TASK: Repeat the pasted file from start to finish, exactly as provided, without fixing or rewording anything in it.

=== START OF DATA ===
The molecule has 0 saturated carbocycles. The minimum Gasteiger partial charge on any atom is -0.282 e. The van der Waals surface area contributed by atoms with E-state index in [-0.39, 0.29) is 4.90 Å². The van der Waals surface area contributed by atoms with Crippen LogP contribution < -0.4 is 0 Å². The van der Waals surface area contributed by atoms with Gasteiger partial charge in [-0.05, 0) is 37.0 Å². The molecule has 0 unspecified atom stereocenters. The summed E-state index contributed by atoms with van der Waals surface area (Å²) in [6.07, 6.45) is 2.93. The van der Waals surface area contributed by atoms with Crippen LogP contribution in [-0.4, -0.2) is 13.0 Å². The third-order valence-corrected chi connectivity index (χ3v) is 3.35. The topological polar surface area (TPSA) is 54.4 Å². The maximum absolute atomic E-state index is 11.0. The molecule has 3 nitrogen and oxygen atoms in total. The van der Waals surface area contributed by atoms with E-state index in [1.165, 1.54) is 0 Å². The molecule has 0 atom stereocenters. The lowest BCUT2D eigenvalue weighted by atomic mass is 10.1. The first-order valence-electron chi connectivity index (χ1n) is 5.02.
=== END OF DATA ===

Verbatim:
The molecule has 0 saturated carbocycles. The minimum Gasteiger partial charge on any atom is -0.282 e. The van der Waals surface area contributed by atoms with E-state index in [-0.39, 0.29) is 4.90 Å². The van der Waals surface area contributed by atoms with Crippen LogP contribution < -0.4 is 0 Å². The van der Waals surface area contributed by atoms with Gasteiger partial charge in [-0.05, 0) is 37.0 Å². The molecule has 0 unspecified atom stereocenters. The summed E-state index contributed by atoms with van der Waals surface area (Å²) in [6.07, 6.45) is 2.93. The van der Waals surface area contributed by atoms with Crippen LogP contribution in [-0.4, -0.2) is 13.0 Å². The third-order valence-corrected chi connectivity index (χ3v) is 3.35. The topological polar surface area (TPSA) is 54.4 Å². The maximum absolute atomic E-state index is 11.0. The molecule has 3 nitrogen and oxygen atoms in total. The van der Waals surface area contributed by atoms with E-state index in [1.165, 1.54) is 0 Å². The molecule has 0 atom stereocenters. The lowest BCUT2D eigenvalue weighted by atomic mass is 10.1. The first-order valence-electron chi connectivity index (χ1n) is 5.02.